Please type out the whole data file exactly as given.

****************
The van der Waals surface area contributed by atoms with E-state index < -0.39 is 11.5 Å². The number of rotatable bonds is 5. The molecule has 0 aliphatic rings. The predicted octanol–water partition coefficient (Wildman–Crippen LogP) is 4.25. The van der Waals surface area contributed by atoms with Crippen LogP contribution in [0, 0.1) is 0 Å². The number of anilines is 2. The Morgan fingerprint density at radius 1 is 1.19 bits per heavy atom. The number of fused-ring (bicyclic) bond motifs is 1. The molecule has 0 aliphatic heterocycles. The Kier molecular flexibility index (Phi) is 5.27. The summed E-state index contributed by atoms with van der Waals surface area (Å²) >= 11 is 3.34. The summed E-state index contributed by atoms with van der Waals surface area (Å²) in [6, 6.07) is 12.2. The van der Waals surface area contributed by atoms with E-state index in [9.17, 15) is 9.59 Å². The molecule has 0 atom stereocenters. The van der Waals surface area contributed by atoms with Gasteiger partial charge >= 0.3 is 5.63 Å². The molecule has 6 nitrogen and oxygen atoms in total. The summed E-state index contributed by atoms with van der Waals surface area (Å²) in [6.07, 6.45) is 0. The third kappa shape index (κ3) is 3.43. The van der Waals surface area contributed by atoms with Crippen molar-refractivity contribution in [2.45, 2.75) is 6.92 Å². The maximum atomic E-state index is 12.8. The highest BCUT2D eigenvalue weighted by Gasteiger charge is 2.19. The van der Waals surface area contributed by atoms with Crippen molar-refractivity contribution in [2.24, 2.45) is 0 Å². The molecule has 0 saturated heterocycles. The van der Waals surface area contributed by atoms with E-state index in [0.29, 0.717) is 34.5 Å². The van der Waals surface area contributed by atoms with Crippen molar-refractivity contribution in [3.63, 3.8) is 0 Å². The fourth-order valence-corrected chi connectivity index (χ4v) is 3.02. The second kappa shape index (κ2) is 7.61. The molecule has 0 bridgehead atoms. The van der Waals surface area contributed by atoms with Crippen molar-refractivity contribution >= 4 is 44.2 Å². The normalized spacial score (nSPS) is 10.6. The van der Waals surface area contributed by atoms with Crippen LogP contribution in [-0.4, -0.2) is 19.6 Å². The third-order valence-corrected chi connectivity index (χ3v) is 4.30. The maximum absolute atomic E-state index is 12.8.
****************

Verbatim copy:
The van der Waals surface area contributed by atoms with E-state index < -0.39 is 11.5 Å². The number of rotatable bonds is 5. The molecule has 0 aliphatic rings. The predicted octanol–water partition coefficient (Wildman–Crippen LogP) is 4.25. The van der Waals surface area contributed by atoms with Crippen LogP contribution in [0, 0.1) is 0 Å². The number of anilines is 2. The Morgan fingerprint density at radius 1 is 1.19 bits per heavy atom. The number of fused-ring (bicyclic) bond motifs is 1. The molecule has 0 aliphatic heterocycles. The Kier molecular flexibility index (Phi) is 5.27. The summed E-state index contributed by atoms with van der Waals surface area (Å²) >= 11 is 3.34. The summed E-state index contributed by atoms with van der Waals surface area (Å²) in [6, 6.07) is 12.2. The van der Waals surface area contributed by atoms with E-state index in [9.17, 15) is 9.59 Å². The molecule has 0 atom stereocenters. The van der Waals surface area contributed by atoms with Gasteiger partial charge >= 0.3 is 5.63 Å². The molecule has 6 nitrogen and oxygen atoms in total. The summed E-state index contributed by atoms with van der Waals surface area (Å²) in [6.07, 6.45) is 0. The third kappa shape index (κ3) is 3.43. The van der Waals surface area contributed by atoms with Crippen molar-refractivity contribution in [2.45, 2.75) is 6.92 Å². The maximum atomic E-state index is 12.8. The highest BCUT2D eigenvalue weighted by Gasteiger charge is 2.19. The van der Waals surface area contributed by atoms with Crippen molar-refractivity contribution in [2.24, 2.45) is 0 Å². The molecule has 0 saturated heterocycles. The van der Waals surface area contributed by atoms with E-state index in [0.29, 0.717) is 34.5 Å². The van der Waals surface area contributed by atoms with Crippen molar-refractivity contribution in [3.63, 3.8) is 0 Å². The fourth-order valence-corrected chi connectivity index (χ4v) is 3.02. The second kappa shape index (κ2) is 7.61. The molecule has 0 bridgehead atoms. The van der Waals surface area contributed by atoms with Crippen molar-refractivity contribution >= 4 is 44.2 Å². The normalized spacial score (nSPS) is 10.6. The van der Waals surface area contributed by atoms with Crippen LogP contribution in [-0.4, -0.2) is 19.6 Å². The third-order valence-corrected chi connectivity index (χ3v) is 4.30. The maximum absolute atomic E-state index is 12.8.